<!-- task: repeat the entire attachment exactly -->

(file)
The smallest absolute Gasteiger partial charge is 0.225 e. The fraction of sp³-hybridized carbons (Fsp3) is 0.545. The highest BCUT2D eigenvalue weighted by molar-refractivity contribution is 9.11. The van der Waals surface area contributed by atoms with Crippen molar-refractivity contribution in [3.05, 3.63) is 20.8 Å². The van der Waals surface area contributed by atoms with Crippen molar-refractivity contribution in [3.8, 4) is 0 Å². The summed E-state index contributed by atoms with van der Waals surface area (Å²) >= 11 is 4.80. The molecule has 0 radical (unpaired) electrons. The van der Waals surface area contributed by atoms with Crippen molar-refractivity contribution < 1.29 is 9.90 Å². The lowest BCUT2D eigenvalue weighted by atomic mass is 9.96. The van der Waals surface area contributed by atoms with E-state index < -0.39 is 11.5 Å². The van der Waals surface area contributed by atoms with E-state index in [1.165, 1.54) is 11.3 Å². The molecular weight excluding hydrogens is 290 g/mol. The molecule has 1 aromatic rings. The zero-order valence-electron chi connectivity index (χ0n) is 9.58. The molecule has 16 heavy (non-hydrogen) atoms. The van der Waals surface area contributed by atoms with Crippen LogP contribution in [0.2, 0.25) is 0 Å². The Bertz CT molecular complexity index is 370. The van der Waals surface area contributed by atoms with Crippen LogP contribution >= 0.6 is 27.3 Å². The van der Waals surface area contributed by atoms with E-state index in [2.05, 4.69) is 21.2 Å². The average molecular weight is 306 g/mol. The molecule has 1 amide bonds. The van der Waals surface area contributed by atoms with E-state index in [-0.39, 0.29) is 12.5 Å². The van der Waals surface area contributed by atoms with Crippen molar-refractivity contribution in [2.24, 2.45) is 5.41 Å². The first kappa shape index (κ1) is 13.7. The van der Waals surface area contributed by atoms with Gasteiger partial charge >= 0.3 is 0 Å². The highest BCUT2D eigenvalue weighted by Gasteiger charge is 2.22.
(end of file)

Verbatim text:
The smallest absolute Gasteiger partial charge is 0.225 e. The fraction of sp³-hybridized carbons (Fsp3) is 0.545. The highest BCUT2D eigenvalue weighted by molar-refractivity contribution is 9.11. The van der Waals surface area contributed by atoms with Crippen molar-refractivity contribution in [3.05, 3.63) is 20.8 Å². The van der Waals surface area contributed by atoms with Crippen molar-refractivity contribution in [3.8, 4) is 0 Å². The summed E-state index contributed by atoms with van der Waals surface area (Å²) >= 11 is 4.80. The molecule has 0 radical (unpaired) electrons. The van der Waals surface area contributed by atoms with Crippen molar-refractivity contribution < 1.29 is 9.90 Å². The lowest BCUT2D eigenvalue weighted by atomic mass is 9.96. The van der Waals surface area contributed by atoms with E-state index < -0.39 is 11.5 Å². The van der Waals surface area contributed by atoms with E-state index in [1.165, 1.54) is 11.3 Å². The molecular weight excluding hydrogens is 290 g/mol. The molecule has 1 aromatic rings. The zero-order valence-electron chi connectivity index (χ0n) is 9.58. The molecule has 16 heavy (non-hydrogen) atoms. The van der Waals surface area contributed by atoms with Crippen LogP contribution in [0.2, 0.25) is 0 Å². The Bertz CT molecular complexity index is 370. The van der Waals surface area contributed by atoms with Crippen LogP contribution >= 0.6 is 27.3 Å². The van der Waals surface area contributed by atoms with E-state index in [2.05, 4.69) is 21.2 Å². The average molecular weight is 306 g/mol. The molecule has 1 amide bonds. The van der Waals surface area contributed by atoms with E-state index in [-0.39, 0.29) is 12.5 Å². The van der Waals surface area contributed by atoms with Crippen molar-refractivity contribution in [2.24, 2.45) is 5.41 Å². The first kappa shape index (κ1) is 13.7. The van der Waals surface area contributed by atoms with Gasteiger partial charge >= 0.3 is 0 Å². The highest BCUT2D eigenvalue weighted by Gasteiger charge is 2.22.